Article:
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It’s easy to see the almost limitless sales potential of a VR headset that can operate fully on its own or switch to become a viewer for a nearby computer. Assuming that it offers very good performance in both modes, such a device would be a much easier — and likely smarter — pick for users than a headset that only works with computers or only runs its own software.

That’s precisely what Facebook is attempting to accomplish with Oculus Link, a new software and accessory option for PC and Oculus Quest users. Up until this week, Quest delivered very good performance as a standalone VR headset, but wasn’t meant to be used as a PC VR viewer. Now there’s free Oculus Link beta software and a cable program designed to physically connect Quest to PCs, so users and developers can start to see how the headset performs as an accessory, rather than an all-in-one solution.

Based on my comparisons using a self-purchased Oculus Quest, an Oculus-provided Rift S, and an Oculus-provided cable (made by Anker), I have no doubt that we’re moving closer to a day when users will only need one headset for all their VR needs. But the devil’s in the details, and as Facebook’s “beta” label properly disclaims, we’re not quite there yet.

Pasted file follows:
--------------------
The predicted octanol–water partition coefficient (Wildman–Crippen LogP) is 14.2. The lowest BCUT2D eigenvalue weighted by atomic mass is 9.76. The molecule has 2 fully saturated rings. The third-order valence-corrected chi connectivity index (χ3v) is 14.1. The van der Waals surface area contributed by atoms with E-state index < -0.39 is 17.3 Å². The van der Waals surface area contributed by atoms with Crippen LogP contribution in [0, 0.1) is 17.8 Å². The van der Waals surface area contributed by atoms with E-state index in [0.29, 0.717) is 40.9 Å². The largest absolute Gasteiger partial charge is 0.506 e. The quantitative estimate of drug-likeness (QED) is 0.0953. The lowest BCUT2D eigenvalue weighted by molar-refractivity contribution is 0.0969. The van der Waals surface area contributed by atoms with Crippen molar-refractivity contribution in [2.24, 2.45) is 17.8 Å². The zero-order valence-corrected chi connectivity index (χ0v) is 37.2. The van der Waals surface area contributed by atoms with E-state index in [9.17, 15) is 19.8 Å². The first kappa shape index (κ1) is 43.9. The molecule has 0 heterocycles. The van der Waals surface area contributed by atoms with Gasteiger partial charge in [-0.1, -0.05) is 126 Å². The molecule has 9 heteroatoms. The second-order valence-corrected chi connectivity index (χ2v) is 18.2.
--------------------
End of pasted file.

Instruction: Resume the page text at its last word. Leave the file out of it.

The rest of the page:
The tether

The Oculus Link program is highly unusual because of its approach to cabling. Instead of just selling a USB cable itself — one that may wind up being surprisingly expensive — Facebook is taking an atypically responsible position and making the entire process transparent. You can go and buy a “good” USB 3 cable from Anker right now for under $15, Facebook says, but it won’t be as performant or well-designed as an official Oculus fiber optic cable that’s coming later this year.